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## Non-deterministic Finite Automata

NON-DETERMINISTIC FINITE AUTOMATA. A non-deterministic finite automaton (NFA) consists of five things:

• an input alphabet ,
• a finite set S whose elements are called states,
• a set I S of distinguished states, called initial states,
• a set F S of distinguished states, called accepting states,
• a function from S× to 2S, thus every state-symbol couple is mapped by to set of states (that is a subset of S).
Observe that
• In the transition graph of a NFA the same symbol a  can label two or more transitions out of one state.
• Therefore after reading a given symbol, a NFA can have several states.

LANGUAGE RECOGNIZED BY A NFA. A word w is accepted by a NFA if after reading w the NFA is in at least one accepting state. Figure 5 shows a NFA and a DFA recognizing the same language: the language over = {a, b} consisting of the words which end with b. FROM A NFA TO A DFA ACCEPTING THE SAME LANGUAGE.

Theorem 1   Let = ( , S, I, F, ) be a NFA accepting the language L. Then there exists a DFA accepting L too.

To construct such a DFA from one proceeds as follows.

1. The alphabet is unchanged.
2. The set of states of is a subset of 2S. Hence each state of is a subset of S. The set is computed by Algorithm 1 below.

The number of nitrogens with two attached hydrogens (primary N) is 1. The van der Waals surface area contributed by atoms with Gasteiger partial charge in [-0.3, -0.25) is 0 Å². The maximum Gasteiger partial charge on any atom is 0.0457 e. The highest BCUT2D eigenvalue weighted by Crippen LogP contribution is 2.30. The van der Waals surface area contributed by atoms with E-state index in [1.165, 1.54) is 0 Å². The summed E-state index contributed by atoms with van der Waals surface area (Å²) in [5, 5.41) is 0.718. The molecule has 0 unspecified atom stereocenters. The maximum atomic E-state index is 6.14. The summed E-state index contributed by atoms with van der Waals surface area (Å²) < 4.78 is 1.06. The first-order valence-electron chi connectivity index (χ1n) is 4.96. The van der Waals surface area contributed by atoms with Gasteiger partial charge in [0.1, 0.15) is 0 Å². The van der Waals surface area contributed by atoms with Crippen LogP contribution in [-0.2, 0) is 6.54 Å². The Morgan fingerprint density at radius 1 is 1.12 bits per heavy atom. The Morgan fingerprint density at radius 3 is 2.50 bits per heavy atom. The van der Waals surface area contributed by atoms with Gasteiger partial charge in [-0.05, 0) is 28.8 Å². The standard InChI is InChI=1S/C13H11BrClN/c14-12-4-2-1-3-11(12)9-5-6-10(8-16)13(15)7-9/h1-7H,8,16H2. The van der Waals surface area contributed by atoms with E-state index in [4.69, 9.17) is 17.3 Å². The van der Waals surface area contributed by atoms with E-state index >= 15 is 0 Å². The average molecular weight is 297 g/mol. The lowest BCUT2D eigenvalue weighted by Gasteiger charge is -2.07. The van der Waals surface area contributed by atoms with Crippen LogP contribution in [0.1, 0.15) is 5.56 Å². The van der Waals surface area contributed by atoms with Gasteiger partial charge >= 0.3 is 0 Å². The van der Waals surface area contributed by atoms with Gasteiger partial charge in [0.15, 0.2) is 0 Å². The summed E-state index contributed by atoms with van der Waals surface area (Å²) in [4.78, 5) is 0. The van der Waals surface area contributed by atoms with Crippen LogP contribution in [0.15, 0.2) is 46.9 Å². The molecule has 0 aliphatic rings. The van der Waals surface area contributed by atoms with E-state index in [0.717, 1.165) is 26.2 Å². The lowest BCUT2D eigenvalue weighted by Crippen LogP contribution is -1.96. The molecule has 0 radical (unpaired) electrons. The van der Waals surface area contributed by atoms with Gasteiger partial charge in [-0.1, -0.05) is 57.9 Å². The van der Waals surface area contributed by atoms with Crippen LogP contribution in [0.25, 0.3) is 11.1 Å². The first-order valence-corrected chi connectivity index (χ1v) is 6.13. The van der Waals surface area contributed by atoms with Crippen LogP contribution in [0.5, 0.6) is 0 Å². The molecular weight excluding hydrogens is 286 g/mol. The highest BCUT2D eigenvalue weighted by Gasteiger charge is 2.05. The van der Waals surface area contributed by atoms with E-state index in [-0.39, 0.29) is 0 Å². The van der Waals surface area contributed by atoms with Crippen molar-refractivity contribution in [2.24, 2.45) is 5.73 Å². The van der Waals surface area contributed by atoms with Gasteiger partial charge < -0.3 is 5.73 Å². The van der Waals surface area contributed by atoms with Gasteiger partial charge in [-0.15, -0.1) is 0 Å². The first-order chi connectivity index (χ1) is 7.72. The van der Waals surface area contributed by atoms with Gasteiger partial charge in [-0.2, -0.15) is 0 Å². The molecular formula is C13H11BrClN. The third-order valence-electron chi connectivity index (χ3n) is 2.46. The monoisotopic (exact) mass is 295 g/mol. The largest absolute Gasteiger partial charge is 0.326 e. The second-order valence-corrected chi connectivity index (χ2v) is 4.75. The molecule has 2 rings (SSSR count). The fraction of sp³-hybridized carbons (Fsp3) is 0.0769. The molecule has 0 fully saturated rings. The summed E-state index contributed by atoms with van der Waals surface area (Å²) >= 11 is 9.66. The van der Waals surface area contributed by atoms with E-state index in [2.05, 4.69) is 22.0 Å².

3. The starting state of is the set I of the initial states of .
4. The set of the accepting states of is the set of the states of such that  F  .
5. The transition function of together with is determined by Algorithm 1, called the SUBSET ALGORITHM.

Algorithm 1
1
toSee := [ ];
2 := [ ];
3
while toSee [ ] repeat
3.1
A := first(toSee); toSee := rest(toSee);
3.2
for x  repeat
3.2.1 (A, x) := {s' | ( s A) (s s')};
3.2.2
if ( (A, x) toSee) and ( (A, x)  ) then toSee := cons( (A, x), toSee);
3.3 := cons( A, );
4
return( , )

In this algorithm
• toSee is the list of the states of such that the (a, ) for all a  have not been computed yet,
• whereas contains those states of for which (a, ) is known for every a  .
• the functions first, rest and cons operate on lists and are similar to the traditional stack routines top, pop and push respectively.
Figure 6 shows a DFA obtained from a NFA by applying Algorithm 1. Remark 1   States are generally denoted with numbers. So if the states of the input NFA are called 1, 2, 3,... then the states of the output DFA could be {1}, {2}, {3}, {1, 2}, {1, 3}, {2, 3}, {1, 2, 3}, .... To simplify notation we denote the subset {i, j,...}, by ij ... providing that there is no ambiguity.   Next: Non-deterministic Finite Automata with instantaneous Up: Finite Automata Previous: Deterministic Finite Automata
Marc Moreno Maza
2004-12-02